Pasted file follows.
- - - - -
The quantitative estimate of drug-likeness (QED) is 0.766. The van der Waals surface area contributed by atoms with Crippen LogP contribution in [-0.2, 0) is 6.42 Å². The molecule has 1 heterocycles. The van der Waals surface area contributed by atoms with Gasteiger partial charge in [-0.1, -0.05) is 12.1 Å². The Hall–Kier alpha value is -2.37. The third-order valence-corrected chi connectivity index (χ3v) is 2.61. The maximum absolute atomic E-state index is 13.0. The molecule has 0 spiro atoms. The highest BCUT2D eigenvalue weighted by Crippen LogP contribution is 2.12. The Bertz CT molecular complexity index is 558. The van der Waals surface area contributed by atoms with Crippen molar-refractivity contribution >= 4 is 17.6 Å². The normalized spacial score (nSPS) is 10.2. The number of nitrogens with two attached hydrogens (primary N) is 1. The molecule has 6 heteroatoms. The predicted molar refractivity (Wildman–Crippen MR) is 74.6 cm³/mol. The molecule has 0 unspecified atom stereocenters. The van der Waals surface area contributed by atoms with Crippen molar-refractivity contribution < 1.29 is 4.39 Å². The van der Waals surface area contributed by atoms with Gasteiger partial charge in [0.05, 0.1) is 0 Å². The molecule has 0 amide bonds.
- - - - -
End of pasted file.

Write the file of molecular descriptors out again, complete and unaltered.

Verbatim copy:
The quantitative estimate of drug-likeness (QED) is 0.766. The van der Waals surface area contributed by atoms with Crippen LogP contribution in [-0.2, 0) is 6.42 Å². The molecule has 1 heterocycles. The van der Waals surface area contributed by atoms with Gasteiger partial charge in [-0.1, -0.05) is 12.1 Å². The Hall–Kier alpha value is -2.37. The third-order valence-corrected chi connectivity index (χ3v) is 2.61. The maximum absolute atomic E-state index is 13.0. The molecule has 0 spiro atoms. The highest BCUT2D eigenvalue weighted by Crippen LogP contribution is 2.12. The Bertz CT molecular complexity index is 558. The van der Waals surface area contributed by atoms with Crippen molar-refractivity contribution >= 4 is 17.6 Å². The normalized spacial score (nSPS) is 10.2. The number of nitrogens with two attached hydrogens (primary N) is 1. The molecule has 6 heteroatoms. The predicted molar refractivity (Wildman–Crippen MR) is 74.6 cm³/mol. The molecule has 0 unspecified atom stereocenters. The van der Waals surface area contributed by atoms with Crippen molar-refractivity contribution < 1.29 is 4.39 Å². The van der Waals surface area contributed by atoms with Gasteiger partial charge in [0.05, 0.1) is 0 Å². The molecule has 0 amide bonds.